Affinity Fraud Underlies Many Ponzi Schemes


According to an article posted by the Associated Press and InvestmentNews, three advisors who called themselves the ‘3 Hebrew Boys’ were recently sentenced to decades in prison. Timothy McQueen, 52, and Joseph Brunson, 47, were each sentenced to 27 years in prison and Tony Pough, 48, was sentenced to 30 years. The three, all from Columbia, were convicted in November 2009 of 58 counts each of mail fraud, money laundering and other charges.

Apparently the men used the Biblical story of faith to create a scheme that prosecutors said scammed thousands of people out of more than $80 million.The men took their name, the “3 Hebrew Boys,” from a Biblical tale about two believers in God who survived being tossed into a fiery furnace because of their faith. In their pitch, the men told investors they had been through the flames of crushing debt and survived, thanks to their secret investments and the power of God.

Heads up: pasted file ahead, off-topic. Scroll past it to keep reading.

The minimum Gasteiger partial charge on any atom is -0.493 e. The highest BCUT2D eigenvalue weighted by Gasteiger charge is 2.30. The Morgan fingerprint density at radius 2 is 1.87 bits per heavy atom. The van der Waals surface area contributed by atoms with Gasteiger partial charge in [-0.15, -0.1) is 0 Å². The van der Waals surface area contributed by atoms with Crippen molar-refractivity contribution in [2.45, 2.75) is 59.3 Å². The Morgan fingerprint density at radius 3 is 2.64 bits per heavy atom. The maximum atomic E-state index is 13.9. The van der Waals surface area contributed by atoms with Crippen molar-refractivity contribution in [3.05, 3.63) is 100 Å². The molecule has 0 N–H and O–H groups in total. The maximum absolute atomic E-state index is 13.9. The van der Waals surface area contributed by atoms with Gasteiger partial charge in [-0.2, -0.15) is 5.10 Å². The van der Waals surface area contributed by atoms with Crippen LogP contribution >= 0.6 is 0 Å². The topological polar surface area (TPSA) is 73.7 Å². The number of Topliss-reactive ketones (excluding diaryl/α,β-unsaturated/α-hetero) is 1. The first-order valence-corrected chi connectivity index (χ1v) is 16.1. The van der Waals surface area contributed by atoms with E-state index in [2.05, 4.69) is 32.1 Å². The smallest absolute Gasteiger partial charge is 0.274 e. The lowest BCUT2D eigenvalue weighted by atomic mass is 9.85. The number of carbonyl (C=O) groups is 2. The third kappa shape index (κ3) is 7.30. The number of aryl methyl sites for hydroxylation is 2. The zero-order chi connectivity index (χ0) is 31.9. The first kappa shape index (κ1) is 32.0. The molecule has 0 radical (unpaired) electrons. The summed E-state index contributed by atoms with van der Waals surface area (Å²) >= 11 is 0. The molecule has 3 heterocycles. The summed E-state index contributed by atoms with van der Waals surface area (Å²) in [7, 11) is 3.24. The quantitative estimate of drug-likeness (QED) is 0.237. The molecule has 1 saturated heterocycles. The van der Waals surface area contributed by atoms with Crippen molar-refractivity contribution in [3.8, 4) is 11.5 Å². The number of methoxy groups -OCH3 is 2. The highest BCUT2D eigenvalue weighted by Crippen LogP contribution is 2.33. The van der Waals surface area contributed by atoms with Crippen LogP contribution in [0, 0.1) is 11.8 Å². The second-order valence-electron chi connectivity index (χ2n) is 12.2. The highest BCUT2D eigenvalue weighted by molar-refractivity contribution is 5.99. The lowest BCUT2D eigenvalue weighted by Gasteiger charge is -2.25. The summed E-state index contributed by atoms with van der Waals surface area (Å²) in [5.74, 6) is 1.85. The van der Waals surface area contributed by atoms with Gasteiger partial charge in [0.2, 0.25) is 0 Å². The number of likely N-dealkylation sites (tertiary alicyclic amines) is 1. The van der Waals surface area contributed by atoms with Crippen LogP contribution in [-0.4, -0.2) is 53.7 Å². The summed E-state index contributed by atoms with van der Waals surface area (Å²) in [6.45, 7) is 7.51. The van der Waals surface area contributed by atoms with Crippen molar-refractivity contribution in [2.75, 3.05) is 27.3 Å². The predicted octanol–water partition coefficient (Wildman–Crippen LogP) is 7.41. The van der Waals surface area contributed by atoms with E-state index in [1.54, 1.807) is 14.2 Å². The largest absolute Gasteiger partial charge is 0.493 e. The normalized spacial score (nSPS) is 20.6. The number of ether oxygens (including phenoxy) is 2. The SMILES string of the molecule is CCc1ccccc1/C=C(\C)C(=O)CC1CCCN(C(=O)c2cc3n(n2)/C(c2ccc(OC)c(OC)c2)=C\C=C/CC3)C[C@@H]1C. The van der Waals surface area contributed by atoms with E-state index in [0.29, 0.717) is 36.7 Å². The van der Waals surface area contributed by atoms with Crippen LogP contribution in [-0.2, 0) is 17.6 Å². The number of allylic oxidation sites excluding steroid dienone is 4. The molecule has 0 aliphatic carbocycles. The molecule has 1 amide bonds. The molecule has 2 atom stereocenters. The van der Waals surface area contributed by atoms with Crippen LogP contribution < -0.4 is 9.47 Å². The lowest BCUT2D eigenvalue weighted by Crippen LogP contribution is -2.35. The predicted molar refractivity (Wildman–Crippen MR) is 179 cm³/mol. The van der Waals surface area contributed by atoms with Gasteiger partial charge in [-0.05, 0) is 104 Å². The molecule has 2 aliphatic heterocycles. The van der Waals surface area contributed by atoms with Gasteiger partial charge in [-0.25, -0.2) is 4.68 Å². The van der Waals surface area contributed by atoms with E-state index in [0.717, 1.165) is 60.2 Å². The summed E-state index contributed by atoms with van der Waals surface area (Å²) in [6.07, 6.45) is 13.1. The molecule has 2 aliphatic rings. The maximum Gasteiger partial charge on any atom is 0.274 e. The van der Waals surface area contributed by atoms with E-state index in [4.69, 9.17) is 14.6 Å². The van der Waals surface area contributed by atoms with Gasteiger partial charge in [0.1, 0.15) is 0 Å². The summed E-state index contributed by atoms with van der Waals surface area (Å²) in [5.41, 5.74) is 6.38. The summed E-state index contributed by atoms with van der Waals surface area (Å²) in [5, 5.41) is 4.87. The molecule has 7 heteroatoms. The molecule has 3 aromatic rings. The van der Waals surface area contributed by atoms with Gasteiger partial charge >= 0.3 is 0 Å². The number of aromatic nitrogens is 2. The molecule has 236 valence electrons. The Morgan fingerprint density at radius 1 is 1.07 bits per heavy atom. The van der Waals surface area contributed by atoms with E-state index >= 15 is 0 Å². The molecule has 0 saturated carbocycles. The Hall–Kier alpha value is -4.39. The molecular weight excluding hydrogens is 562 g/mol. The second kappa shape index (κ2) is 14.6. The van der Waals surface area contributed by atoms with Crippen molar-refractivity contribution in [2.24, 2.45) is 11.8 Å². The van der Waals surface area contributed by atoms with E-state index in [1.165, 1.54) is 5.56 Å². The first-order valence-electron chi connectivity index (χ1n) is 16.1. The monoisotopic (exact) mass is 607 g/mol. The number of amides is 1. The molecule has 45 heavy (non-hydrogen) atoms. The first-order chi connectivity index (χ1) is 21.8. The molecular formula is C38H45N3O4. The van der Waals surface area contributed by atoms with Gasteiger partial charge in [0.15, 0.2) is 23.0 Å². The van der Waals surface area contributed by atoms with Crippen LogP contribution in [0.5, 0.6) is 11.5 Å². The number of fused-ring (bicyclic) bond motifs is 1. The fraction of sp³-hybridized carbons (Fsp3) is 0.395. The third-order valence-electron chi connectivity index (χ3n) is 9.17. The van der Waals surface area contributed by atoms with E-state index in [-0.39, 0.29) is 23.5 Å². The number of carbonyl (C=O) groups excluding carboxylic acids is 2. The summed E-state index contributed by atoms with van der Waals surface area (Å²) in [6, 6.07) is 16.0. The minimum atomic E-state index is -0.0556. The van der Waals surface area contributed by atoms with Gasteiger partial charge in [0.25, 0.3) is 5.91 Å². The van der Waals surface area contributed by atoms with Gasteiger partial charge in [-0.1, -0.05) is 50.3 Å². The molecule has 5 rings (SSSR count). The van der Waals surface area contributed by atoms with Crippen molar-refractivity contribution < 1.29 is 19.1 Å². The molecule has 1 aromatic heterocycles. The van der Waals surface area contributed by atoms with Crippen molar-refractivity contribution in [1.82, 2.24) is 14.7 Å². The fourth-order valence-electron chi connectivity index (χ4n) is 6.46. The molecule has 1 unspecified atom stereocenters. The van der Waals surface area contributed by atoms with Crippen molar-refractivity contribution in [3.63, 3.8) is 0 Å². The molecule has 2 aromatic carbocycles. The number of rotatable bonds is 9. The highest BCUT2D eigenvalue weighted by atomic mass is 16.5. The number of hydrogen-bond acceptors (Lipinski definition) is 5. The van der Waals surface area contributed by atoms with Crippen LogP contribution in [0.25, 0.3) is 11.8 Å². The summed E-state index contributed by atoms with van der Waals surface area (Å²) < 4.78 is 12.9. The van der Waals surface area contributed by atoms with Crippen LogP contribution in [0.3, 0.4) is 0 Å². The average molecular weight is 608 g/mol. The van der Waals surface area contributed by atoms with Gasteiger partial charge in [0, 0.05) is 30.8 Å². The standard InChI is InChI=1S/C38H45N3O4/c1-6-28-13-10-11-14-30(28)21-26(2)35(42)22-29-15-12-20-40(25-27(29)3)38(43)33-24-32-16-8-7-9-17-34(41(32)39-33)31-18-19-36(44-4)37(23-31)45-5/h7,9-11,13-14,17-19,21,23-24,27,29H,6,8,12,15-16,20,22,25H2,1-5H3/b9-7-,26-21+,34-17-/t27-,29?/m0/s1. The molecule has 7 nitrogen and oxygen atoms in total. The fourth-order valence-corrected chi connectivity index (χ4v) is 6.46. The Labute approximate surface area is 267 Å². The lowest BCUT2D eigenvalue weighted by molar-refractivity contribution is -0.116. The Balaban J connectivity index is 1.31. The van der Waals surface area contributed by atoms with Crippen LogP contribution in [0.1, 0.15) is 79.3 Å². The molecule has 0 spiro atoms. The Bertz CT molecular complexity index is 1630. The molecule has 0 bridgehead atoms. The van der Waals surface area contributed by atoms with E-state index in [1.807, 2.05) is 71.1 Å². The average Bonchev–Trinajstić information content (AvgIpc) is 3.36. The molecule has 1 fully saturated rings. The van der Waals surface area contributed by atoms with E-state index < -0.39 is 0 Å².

The scheme also relied on race, said authorities, who estimate that at least 90 percent of the investors were black, as were all three defendants. According to the article, prosecutors said the three men traveled to churches and other gatherings across the Southeast, preaching how faith and an investment in what they said were foreign currencies would at least double their money, wipe out credit card debt and pay off mortgages in months.

Authorities said less than $1 out of every $10,000 invested actually went into the foreign currency markets while most of it went for a fleet of expensive cars, vacation homes, pro football game luxury boxes and other high-end items. Prosecutors said the men charmed people into the Ponzi scheme, and the only reason that investors didn’t lose more was because the scam was discovered before it ran it course.

“They used their charisma to sell snake oil and they wrapped it in religion,” prosecutor Mark Moore said. “They did it so well, some people still think they are on the up and up.”

But there was no rescue Tuesday as they stood before U.S. District Judge Margaret Seymour and took a scathing rebuke for using money given to them to buy luxury items such as a nearly $1 million motor home and a private jet. “Were they called to buy a Gulfstream jet?” Judge Seymour asked. “Were they called to buy luxury cars and condos?”

Prosecutor Winston Holliday said the men knew exactly what they were doing and chose to take from the masses of poor people so they could live the life of the rich. “What they learned by going through the flames,” Holliday said, “was how to burn other people.”

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